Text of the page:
Eat3Cuts: Hong Kong-Style Roasts With Rare Pipa Duck At Bugis

Simply settling for what’s available seems foreign to most food enthusiasts of our country — it wouldn’t be too daunting a task for them to rattle off a list for the best chicken or duck rice places in Singapore.

You’ll hear the usual famed names of roasted or braised duck and roasted or Hainanese chicken rice places. What you probably wouldn’t get is a place to eat Pipa duck, or the not-so-common Soya Sauce Chicken.

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Eat3Cuts in Bedok offers both delicacies, as well as roasted duck. The newly opened stall had an accidental birth. Having tried Chef Ho’s Hong Kong style roast once before, current co-owner Sharon momentarily decided that his roast delicacy of such high standards deserved a stall on its own. 

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Locals who set the bar high for their roasted delights would know that good roast is hard to come by. Eat3Cuts presented the ideal Roast Duck (S$28 for a whole duck, S$3.50 for rice) with crispy skin that separated easily from the fat and meat.

These kinds of standards seem only to be found in restaurants or famed roasteries; rarely do we get to enjoy it from regular food stalls.

As the only protégé of a famous Hong Kong culinary chef who specialises in Chinese roasts, Chef Ho is armed with more than 30 years of experience in his art.

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We often rationalise paying restaurant prices when the occasion calls for it since apart from the taste, we are also paying for the skill, time and laborious effort put into each roast. It’s the common value-for-money mindset prevalent amongst us. 

Chef Ho and Sharon explained that each roast takes about five hours to prepare, cook and cool.

At that, I was surprised that they have decided to keep the prices low — almost half of what you’ll expect at mainstream restaurants — despite having an on-par quality.

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The duck is stuffed with an array of common Chinese spices including bay leaves, cinnamon and star anise. Some may feel that the addition of spices gives the meat a medicinal quality. 

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I definitely beg to differ; the rich and savoury stock from the spices reminded me of a hearty bowl of herbal chicken soup.

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While roasted and white chicken rice are easily found in our food courts, it’s not often we stumble upon a stall offering soya sauce chicken. Even then, it is usually subjected to criticism that it lacks a strong-enough herbal flavour (like the traditional Hong Kong versions).

Chef Ho’s version is bound to quell all your complaints, offering an authentically Hong Kong-style Soya Sauce Chicken (S$20 for a whole chicken, S$2.50 for chicken).

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The skin texture of the soya sauce chicken is much like that of steamed Hainanese chicken. Although the gelatinous texture may not sit well with some, unlike the white-skinned steam chicken, the skin of the soya sauce chicken has a distinctively sweeter flavour.

Herb stock from the roasted duck is poured over the chicken and absorbed by the tender meat, resulting in a combination of sweet and savoury flavours.

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As its name suggests, Pipa duck gets its name from the Chinese string instrument as its look resembles one when it is typically opened up and flattened for roasting.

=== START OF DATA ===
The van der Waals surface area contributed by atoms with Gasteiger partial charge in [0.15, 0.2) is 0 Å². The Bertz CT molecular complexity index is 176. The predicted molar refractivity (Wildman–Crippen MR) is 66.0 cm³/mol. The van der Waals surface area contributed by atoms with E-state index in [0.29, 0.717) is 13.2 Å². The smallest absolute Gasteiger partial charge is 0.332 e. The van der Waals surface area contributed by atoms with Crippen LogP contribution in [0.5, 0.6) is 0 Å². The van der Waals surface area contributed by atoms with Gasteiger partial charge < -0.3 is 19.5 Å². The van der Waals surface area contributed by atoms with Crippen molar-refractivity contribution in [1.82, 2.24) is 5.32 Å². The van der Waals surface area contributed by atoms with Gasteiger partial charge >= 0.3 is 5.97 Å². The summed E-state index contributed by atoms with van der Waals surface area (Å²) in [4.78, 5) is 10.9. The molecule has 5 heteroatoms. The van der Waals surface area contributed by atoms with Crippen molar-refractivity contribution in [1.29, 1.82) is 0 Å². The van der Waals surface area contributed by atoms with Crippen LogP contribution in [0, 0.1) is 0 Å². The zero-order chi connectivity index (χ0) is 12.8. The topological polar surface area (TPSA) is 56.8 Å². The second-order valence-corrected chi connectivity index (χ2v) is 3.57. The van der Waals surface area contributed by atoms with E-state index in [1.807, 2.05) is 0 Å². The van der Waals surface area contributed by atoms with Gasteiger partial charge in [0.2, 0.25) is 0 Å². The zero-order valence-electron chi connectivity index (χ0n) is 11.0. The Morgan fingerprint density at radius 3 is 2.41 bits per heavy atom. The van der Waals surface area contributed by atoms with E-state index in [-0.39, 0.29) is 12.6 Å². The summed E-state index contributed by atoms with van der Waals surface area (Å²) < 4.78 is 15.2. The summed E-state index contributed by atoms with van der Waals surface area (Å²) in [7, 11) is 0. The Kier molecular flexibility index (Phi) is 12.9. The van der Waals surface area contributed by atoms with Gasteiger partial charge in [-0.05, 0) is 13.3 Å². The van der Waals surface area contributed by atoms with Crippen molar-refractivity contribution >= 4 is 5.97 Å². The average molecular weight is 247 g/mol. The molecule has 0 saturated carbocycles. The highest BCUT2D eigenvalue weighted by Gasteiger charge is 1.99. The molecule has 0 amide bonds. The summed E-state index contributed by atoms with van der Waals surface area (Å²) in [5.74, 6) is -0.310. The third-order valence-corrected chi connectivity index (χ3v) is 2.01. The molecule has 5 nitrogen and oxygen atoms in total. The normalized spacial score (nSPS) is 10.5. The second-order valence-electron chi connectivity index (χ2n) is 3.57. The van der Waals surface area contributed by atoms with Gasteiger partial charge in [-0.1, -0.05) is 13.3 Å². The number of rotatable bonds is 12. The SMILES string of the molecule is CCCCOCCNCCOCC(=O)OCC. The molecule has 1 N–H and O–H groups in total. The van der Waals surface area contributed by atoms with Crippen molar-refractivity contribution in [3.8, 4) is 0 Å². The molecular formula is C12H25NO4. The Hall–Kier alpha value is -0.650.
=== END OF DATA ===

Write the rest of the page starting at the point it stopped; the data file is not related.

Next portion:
This rather exquisite dish reminded me of the more familiar peking duck usually served at restaurants.

Like its close cousin typically served in a Chinese wrap with leek and a sweet seafood sauce, the pipa duck is marinated in Chef’s own mix of seafood sauce before popping it into the charcoal roaster. 

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I expected the duck to turn out disappointingly dry since the roasting process would have presumably absorbed all of the moisture from the opened duck. Yet, quite miraculously, the texture of the meat was rather similar to that of the roast duck, being tender and moist.

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You might immediately remark that the meat lacks the robust flavour of the roasted version if you haven’t had pipa duck before. Most of its flavour is meant to come only from the bony areas where it was marinated.

Traditionally, the rest of the meat is meant to be cut up and fried separately as another dish or simply dipped into the deep red seafood sauce to taste.

This rare roast has been lauded by the stall’s Taiwanese customers who attest to its authentic flavour, making requests for the meat to be fried separately with noodles in black bean sauce, as they do in Taiwan or Hong Kong.


The stall is admittedly quite inaccessible, located in Bedok’s industrial cooking houses. Knowing this, Eat3Cuts is actively encouraging customers to pre-order and are promoting their affordable delivery services.

I find it difficult to fault the food served here, with their indisputably remarkable restaurant-standard roasts, especially their roast duck.

They have currently moved to a more accessible location in Burlington Square mall, offering breakfast options like porridge and noodles from 9am while their roasted delights will be available from 11am.

Expected damage: S$2.50 – S$30 per pax

Price: $

Our Rating: 5 / 5

Eat3Cuts

175 Bencoolen Street, Burlington Square, #01-49, Singapore 189649

Price
Our Rating 5/5

Eat3Cuts

175 Bencoolen Street, Burlington Square, #01-49, Singapore 189649

Telephone: +65 9384 5503
Operating Hours: 11am - 9pm (Daily)
Telephone: +65 9384 5503

Operating Hours: 11am - 9pm (Daily)

The delicious joy of Singapore food culture: Enjoy Eating House And Bar

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